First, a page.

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  • Daria Masterman

Coping with asthma, allergies and skin issues


It’s pollen season and this time last year I was writing about the correlation between hay fever, asthma, allergies and stress, as well as the role acupuncture and Chinese Medicine have to play when it comes to these.


Sadly, despite a year having gone by, many of the acute stresses caused by the pandemic (on top of life’s ordinary, daily worries) haven’t lessened. The Government and society may slowly be acknowledging the impact of lockdown restrictions on mental health but there are dozens of other ways it may have affected your health, including by causing or worsening asthma, allergies and skin complaints.

The connection between stress and health


You’re probably already familiar with the idea that high levels or continuous levels of stress can cause significant health issues. When you’re stressed you produce cortisol (one of three main hormones: insulin, cortisol, and adrenaline). Cortisol helps you focus on surviving whatever stressful situation you’re faced with (putting to one side the non-important stuff while you focus). This is great for the short-term emergency but when kept up repeatedly and over long periods of time, everything else starts to fall out of balance and your other hormones (which carry out important roles) get constantly overridden.


The impact of this can be include all sorts of health issues from depression and anxiety, skin problems, immune system problems, allergies and much, much more.


But what does Traditional Chinese Medicine say


I think it’s fair to say, Chinese Medicine recognised the connection with stress and health issues long, long before Western medicine caught up. You may remember that in May last year I explained how Chinese Medicine is “based on what it calls Qi (life energy which constantly flows through your body) and the idea of Yin and Yang. Ying and Yang is the belief that everything has an opposite. That means if one part of you is out of balance, that imbalance can have a ripple effect through your whole system”.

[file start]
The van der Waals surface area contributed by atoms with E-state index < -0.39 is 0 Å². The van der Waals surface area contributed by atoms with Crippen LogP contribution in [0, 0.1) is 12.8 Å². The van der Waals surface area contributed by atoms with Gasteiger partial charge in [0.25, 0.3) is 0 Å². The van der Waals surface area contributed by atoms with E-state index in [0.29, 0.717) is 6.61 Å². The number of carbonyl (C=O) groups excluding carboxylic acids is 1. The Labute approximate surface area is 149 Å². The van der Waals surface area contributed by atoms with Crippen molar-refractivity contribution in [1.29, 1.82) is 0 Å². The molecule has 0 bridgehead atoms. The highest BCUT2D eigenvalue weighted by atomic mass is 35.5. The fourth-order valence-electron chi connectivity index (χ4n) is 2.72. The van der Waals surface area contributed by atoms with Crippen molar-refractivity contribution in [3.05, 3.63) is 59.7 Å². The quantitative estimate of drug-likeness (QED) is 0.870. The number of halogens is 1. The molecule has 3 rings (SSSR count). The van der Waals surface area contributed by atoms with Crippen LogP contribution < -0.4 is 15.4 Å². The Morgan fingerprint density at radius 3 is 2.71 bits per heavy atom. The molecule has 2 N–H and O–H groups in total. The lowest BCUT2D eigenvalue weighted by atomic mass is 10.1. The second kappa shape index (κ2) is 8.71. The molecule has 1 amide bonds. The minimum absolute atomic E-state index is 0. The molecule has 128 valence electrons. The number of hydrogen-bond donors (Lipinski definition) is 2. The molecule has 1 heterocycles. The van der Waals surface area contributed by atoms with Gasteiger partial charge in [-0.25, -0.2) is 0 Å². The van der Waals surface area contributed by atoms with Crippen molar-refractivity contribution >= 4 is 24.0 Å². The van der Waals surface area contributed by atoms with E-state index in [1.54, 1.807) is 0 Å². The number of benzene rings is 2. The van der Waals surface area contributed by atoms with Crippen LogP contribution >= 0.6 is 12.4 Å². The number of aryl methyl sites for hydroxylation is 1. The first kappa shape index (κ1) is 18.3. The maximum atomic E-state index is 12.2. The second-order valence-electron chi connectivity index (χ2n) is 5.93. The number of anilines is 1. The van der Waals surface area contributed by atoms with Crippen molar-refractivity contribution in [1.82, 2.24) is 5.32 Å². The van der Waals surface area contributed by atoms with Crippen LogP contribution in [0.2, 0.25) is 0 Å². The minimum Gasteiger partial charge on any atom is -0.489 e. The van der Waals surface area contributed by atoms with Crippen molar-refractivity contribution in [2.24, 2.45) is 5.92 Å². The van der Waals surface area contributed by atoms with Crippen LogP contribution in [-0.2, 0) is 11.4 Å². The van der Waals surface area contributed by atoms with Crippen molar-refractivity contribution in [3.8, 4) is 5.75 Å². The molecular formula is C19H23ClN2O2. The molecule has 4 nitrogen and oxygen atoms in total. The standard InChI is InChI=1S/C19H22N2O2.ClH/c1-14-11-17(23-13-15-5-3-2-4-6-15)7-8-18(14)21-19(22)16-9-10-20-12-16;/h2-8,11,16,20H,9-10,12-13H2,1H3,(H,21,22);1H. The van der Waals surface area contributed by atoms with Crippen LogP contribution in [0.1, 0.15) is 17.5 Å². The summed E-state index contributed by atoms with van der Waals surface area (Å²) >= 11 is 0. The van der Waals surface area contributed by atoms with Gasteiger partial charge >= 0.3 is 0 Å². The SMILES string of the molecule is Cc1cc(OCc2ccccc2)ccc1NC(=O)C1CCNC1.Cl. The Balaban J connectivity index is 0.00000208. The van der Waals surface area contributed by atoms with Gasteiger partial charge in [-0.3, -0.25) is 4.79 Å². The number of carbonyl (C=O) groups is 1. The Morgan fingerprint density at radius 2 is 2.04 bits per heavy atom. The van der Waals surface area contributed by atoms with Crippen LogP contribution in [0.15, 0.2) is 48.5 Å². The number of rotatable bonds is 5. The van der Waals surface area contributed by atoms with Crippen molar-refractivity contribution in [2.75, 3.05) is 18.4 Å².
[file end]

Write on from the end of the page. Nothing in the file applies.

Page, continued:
When we’re stressed, we tend to draw on our Jing energy (life force) which happens to be stored in our kidneys. And when we draw heavily on one area, then there will be a correlating effect somewhere else. In Chinese Medicine the kidneys are responsible for getting and keeping air in our body. It therefore makes sense that if stress is draining the energy of your kidney, the counterbalance is likely to be difficulties breathing like asthma.


Similarly, the lungs are the main organ responsible for immunity (allergic response) and the state of our skin as well as being responsible for letting air out. Hence, I’ll often ask a patient if they struggle more with breathing in (kidneys) or breathing out (lungs). I often find a patient struggling with an eczema flare up has been through a traumatic event such as a bereavement which they’re struggling to let go of.